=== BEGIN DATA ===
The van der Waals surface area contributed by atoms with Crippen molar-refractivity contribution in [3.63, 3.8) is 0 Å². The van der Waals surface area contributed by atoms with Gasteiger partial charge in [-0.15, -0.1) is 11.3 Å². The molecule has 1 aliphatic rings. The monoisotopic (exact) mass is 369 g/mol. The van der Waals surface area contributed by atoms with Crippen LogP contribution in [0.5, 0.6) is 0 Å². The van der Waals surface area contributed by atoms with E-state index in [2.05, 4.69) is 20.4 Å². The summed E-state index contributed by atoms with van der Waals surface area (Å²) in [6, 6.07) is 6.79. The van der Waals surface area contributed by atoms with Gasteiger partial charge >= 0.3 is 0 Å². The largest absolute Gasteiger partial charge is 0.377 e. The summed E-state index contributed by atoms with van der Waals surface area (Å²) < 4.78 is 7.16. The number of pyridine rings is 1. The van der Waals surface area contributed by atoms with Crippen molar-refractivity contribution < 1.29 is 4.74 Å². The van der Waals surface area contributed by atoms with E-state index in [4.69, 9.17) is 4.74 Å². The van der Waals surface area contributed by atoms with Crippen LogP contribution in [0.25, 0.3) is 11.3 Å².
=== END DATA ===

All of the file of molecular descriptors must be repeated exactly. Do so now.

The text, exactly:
The van der Waals surface area contributed by atoms with Crippen molar-refractivity contribution in [3.63, 3.8) is 0 Å². The van der Waals surface area contributed by atoms with Gasteiger partial charge in [-0.15, -0.1) is 11.3 Å². The molecule has 1 aliphatic rings. The monoisotopic (exact) mass is 369 g/mol. The van der Waals surface area contributed by atoms with Crippen LogP contribution in [0.5, 0.6) is 0 Å². The van der Waals surface area contributed by atoms with E-state index in [2.05, 4.69) is 20.4 Å². The summed E-state index contributed by atoms with van der Waals surface area (Å²) in [6, 6.07) is 6.79. The van der Waals surface area contributed by atoms with Gasteiger partial charge >= 0.3 is 0 Å². The largest absolute Gasteiger partial charge is 0.377 e. The summed E-state index contributed by atoms with van der Waals surface area (Å²) < 4.78 is 7.16. The number of pyridine rings is 1. The van der Waals surface area contributed by atoms with Crippen molar-refractivity contribution < 1.29 is 4.74 Å². The van der Waals surface area contributed by atoms with E-state index in [4.69, 9.17) is 4.74 Å². The van der Waals surface area contributed by atoms with Crippen LogP contribution in [0.25, 0.3) is 11.3 Å².